Poem Home

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Welcome to our landing spot highlighting the many poems from Flominic, who also is known as Dominic Farrenkopf. His poems will appear here regularly through the year. Weekly you can also find a printed copy at Chapter One Book Store in Hamilton. For many, many other poems check his website.


I was eating breakfast
this fine Saturday morning
when my mom struck me with news
that came without warning.
“You, young man, when you finish
eating your Frootie-Oh’s
are going straight to your room
and putting on old clothes.”
“Yes, Son, we’re adventuring
into a cold, dark tomb.”
I looked up excited.
“Yes, we’re cleaning out your room.”
My hopes and dreams were crushed
I was resigned to my fate.
I finished my cereal
and the toast on my plate.
With my chin on my chest
I marched slowly to my room.
My mom followed, whistling,
and dragging the vacuum.
She went straight to my dresser
And right before my eyes
she started tossing things
that were no longer my size.
My first T-ball jersey,
my green and blue swimming shorts,
my red hoodie and more
went to a rag bag of sorts.
The next thing I knew,
my mom was underneath my bed.
Into the trash went toys
and comics I hadn’t read.
Next she turned her full attention
to my coat closet.
My windbreaker and some shoes
made the trash deposit.
She went straight through my room
like a whirling tornado.
She even tossed out my gun
that shoots a potato.
An old baseball, a checker game
with pieces missing
and a whole lot more
that to goodbye, I was kissing.
One sure way to have your best stuff
meet a dreadful doom,
is to have your dear mother...
help clean up your bedroom!

Dominic“Flominic” Farrenkopf


I walked ‘round the farm today
just doing my thing.
I was having a hunch
that soon it would be spring.
My first hunch seen
was Mama Hen having a scratch.
Soon she’d be sitting on
‘bout eighteen eggs to hatch.
I walked past the pigpen
and there was Mama Swine.
Soon she’d be having piglets
I hunched about nine.
Out in the pasture, just grazing,
was Mama Sheep.
I hunched she’d have two lambs
a regular Bo Peep.
Mama Cow was in the barn
standing in her stall.
I had a hunch that this year
her calf would be small.
Out at the corral
Mama Horse jumped with a jolt.
The way she’d been acting
I hunched she’d have a colt.
The pond was melting,
Mama Duck liked that just fine.
I hunched she’d have ten ducklings
following in line.
Mama Goat was jumping
on and off the shed lid.
I hunched she’d soon do this
‘long with a crazy kid.
I walked past my flower bed
and there in the snow,
were green shoots popping up
that turned my “hunch” to “ know”.
I know that soon Mama Spring
will bring forth her young,
‘cause Mama Daffodil...
is poking up her tongue!

Dominic “Flominic” Farrenkopf


Here in mid-February
love is being sought.
Many ladies are hoping
a man will be caught.
Some girls are lucky
and have a man on their arm,
all handsome, courteous,
loyal and full of charm.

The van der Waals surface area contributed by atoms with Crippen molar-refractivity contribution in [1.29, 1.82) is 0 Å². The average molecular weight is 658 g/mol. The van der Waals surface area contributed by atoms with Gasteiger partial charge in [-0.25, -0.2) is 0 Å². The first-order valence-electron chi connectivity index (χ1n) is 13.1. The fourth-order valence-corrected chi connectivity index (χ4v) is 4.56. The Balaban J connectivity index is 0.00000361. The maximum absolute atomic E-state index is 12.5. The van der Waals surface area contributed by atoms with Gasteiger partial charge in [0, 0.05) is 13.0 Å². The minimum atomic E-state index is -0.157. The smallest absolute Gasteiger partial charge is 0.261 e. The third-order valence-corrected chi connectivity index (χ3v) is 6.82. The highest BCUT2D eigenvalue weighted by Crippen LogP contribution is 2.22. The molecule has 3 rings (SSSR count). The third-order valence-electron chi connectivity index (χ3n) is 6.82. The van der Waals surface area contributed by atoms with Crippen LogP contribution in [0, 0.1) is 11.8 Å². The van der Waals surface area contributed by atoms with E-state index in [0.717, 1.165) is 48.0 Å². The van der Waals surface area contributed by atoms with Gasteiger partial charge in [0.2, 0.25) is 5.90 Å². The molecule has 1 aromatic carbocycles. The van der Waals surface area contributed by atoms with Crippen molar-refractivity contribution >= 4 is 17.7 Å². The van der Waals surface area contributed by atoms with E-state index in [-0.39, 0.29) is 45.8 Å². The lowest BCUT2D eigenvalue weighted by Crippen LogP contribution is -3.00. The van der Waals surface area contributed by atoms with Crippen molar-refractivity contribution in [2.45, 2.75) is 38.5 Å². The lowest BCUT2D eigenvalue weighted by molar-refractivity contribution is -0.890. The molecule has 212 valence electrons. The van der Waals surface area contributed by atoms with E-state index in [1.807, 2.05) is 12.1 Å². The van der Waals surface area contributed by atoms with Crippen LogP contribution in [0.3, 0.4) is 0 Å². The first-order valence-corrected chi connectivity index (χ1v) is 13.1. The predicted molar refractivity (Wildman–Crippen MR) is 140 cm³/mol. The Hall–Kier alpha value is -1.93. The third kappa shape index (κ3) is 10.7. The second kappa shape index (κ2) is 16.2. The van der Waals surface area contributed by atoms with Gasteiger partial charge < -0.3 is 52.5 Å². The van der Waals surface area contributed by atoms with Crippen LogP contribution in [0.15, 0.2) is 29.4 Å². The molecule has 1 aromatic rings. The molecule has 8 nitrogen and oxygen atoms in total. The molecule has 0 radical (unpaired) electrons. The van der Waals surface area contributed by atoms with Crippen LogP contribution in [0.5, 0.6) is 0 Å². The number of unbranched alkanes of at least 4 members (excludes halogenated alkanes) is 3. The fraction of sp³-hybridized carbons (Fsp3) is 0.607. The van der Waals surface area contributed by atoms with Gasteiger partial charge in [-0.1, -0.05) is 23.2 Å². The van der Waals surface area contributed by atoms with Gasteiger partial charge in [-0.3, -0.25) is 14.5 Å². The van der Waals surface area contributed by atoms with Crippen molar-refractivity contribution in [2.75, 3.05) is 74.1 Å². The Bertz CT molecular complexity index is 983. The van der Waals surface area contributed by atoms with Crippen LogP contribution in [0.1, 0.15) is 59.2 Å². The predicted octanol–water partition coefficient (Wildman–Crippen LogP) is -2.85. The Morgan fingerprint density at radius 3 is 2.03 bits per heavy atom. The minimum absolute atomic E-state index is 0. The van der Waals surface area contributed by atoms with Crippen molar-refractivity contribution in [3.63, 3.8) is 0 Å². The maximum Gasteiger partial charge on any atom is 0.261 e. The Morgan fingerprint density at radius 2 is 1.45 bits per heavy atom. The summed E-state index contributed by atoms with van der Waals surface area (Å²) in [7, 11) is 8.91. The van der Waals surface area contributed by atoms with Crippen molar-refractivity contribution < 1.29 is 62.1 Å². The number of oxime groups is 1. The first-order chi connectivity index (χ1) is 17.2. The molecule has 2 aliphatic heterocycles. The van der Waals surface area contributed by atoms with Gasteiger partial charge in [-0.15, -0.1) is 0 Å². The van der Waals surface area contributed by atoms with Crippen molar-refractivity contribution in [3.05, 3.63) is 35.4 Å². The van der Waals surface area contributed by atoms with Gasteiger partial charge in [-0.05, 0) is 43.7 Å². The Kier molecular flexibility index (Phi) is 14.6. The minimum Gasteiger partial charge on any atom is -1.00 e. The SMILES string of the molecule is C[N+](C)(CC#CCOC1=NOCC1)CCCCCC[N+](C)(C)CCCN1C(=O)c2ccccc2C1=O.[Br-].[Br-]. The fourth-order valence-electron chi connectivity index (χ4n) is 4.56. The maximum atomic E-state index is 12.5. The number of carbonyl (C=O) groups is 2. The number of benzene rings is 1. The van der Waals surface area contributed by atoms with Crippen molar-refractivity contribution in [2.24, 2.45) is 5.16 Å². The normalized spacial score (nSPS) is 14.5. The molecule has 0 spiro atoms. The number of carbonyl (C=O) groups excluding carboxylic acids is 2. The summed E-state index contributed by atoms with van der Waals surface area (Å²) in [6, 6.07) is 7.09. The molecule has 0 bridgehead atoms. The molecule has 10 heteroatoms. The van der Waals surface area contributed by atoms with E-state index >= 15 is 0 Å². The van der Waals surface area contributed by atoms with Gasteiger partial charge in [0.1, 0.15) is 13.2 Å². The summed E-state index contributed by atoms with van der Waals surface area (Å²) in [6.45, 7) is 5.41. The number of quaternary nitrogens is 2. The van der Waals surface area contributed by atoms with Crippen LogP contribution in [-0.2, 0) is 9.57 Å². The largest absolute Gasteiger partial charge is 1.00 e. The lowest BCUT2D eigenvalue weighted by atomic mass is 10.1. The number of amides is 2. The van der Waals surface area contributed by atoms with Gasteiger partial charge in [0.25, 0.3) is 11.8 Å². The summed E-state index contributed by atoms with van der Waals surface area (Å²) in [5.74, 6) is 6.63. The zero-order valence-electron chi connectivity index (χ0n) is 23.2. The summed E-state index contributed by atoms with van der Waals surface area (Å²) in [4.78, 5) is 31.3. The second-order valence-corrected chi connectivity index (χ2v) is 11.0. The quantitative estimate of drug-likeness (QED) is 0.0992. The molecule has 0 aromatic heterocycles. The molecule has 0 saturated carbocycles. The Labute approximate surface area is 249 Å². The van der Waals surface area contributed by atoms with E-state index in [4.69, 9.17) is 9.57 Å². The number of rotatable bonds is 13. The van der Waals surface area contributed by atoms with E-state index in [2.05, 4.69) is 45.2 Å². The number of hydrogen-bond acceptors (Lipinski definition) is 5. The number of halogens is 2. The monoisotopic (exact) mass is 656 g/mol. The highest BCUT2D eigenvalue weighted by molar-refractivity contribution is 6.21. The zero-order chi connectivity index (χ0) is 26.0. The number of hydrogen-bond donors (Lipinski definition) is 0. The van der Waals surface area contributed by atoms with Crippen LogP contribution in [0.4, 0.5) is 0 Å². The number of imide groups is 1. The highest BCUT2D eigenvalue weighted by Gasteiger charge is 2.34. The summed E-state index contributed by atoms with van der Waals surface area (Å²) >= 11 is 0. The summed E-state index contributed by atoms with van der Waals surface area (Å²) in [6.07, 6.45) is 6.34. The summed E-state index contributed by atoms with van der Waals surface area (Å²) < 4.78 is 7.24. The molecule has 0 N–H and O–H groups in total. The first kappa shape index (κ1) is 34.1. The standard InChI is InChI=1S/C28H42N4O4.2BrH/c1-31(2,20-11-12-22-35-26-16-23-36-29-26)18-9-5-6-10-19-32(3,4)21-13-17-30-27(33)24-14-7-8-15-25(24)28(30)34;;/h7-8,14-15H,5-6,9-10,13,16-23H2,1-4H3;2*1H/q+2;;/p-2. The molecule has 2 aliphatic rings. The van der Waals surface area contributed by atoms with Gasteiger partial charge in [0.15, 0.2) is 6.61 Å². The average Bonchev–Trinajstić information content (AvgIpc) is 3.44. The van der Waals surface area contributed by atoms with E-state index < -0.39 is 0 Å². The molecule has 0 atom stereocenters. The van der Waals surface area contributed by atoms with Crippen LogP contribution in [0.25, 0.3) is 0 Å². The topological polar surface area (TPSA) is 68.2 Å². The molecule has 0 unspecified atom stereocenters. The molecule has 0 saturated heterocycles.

Attending a tea party
is a special treat.
Her gentle, dear beau
will always pull out her seat.
He’s a great table guest
and quick to make you laugh.
They divide the cake,
he gives her the better half.
There are flowers on the table,
he pulls one out.
It goes in her hair.
He’s number one, there’s no doubt.
They go for a relaxed stroll
through the city park.
He whistles tunes to her
she’s happy as a lark.
For a fountain wish
he gives her a copper coin.
She wishes that
a forever union they’ll join.
He buys her cotton candy
from the candy man.
He puts a pinch on her lips.
Oh, she’s such a fan!
She takes him out shopping
to try on some new hats,
and then maybe shoe browsing
for some pumps or flats.
He smiles at her choices
and carries the bags.
Later on, on the phone,
to her girlfriends she brags.
Who are these young ladies
deep in love without cares?
Why, they’re just tots....
with Valentines as teddy bears!

Dominic “Flominic” Farrrenkopf


I grew up in the countryside
when I was just a lad.
I was primarily raised up
by my mom and dad.
But when sickness came
I was cared for by another.
The one who cared for me
was my dear, sweet grandmother.
For each injury
she had a poultice or powder.
For each ailment
She had a tonic or chowder.
I remember as a child
a bout with the flu.
Grandma spoon fed me
a puffball and pine beetle stew.
I got over the flu
in a mighty big hurry.
To prevent its return,
she served me duckling curry.
We kids went for a dip
in the irrigation ditch.
She rubbed us with a cayenne cream
for our swimmer’s itch.
But hotter than the cream
came on all of our bee stings.
A stinging nettle
smeared with horseradish and fly wings.
A sprained wrist would be treated
with a maple branch splint,
and for pink eye she’d rub mud on
with a black stone flint.
Bellyaches meant licorice bark,
headaches, rambutan tea.
Her cure for a cold was secret,
but given for free.
She could pull out teeth and tonsils
and cure the black mumps.
She made salves, creams and pastes
for our burns, scratches and bumps.
If one of Grannies treatments
wasn’t going just so,
she’d try another one
and shift as the wind does blow.
Yes, people would come
from miles and miles around
to seek out my grandmother
and a cure to be found.
There’s no single doctor
in the entire nation,
that could compete with...
Grandma’s mountain medication!

Dominic “Flominic” Farrenkopf